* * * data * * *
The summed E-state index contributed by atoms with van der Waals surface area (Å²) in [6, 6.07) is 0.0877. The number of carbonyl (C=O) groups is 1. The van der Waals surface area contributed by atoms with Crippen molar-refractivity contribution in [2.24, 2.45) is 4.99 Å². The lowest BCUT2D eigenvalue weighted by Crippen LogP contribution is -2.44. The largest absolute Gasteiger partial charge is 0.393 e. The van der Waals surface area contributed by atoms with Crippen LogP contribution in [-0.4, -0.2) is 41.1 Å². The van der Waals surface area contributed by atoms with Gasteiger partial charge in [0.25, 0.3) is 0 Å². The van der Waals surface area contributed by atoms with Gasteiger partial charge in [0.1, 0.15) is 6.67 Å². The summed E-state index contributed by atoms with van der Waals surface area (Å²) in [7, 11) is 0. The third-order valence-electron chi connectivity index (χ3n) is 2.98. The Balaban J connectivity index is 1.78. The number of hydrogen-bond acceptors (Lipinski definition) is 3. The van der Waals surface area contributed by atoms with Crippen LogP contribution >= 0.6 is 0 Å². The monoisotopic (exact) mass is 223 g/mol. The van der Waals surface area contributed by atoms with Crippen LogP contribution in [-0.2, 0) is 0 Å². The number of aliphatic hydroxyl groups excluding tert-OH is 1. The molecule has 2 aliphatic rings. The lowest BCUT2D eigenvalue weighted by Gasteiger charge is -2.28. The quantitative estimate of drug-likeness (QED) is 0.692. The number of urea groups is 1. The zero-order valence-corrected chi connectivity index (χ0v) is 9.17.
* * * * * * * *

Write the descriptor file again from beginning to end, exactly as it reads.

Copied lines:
The summed E-state index contributed by atoms with van der Waals surface area (Å²) in [6, 6.07) is 0.0877. The number of carbonyl (C=O) groups is 1. The van der Waals surface area contributed by atoms with Crippen molar-refractivity contribution in [2.24, 2.45) is 4.99 Å². The lowest BCUT2D eigenvalue weighted by Crippen LogP contribution is -2.44. The largest absolute Gasteiger partial charge is 0.393 e. The van der Waals surface area contributed by atoms with Crippen LogP contribution in [-0.4, -0.2) is 41.1 Å². The van der Waals surface area contributed by atoms with Gasteiger partial charge in [0.25, 0.3) is 0 Å². The van der Waals surface area contributed by atoms with Gasteiger partial charge in [0.1, 0.15) is 6.67 Å². The summed E-state index contributed by atoms with van der Waals surface area (Å²) in [7, 11) is 0. The third-order valence-electron chi connectivity index (χ3n) is 2.98. The Balaban J connectivity index is 1.78. The number of hydrogen-bond acceptors (Lipinski definition) is 3. The van der Waals surface area contributed by atoms with Crippen LogP contribution >= 0.6 is 0 Å². The monoisotopic (exact) mass is 223 g/mol. The van der Waals surface area contributed by atoms with Crippen LogP contribution in [-0.2, 0) is 0 Å². The number of aliphatic hydroxyl groups excluding tert-OH is 1. The molecule has 2 aliphatic rings. The lowest BCUT2D eigenvalue weighted by Gasteiger charge is -2.28. The quantitative estimate of drug-likeness (QED) is 0.692. The number of urea groups is 1. The zero-order valence-corrected chi connectivity index (χ0v) is 9.17.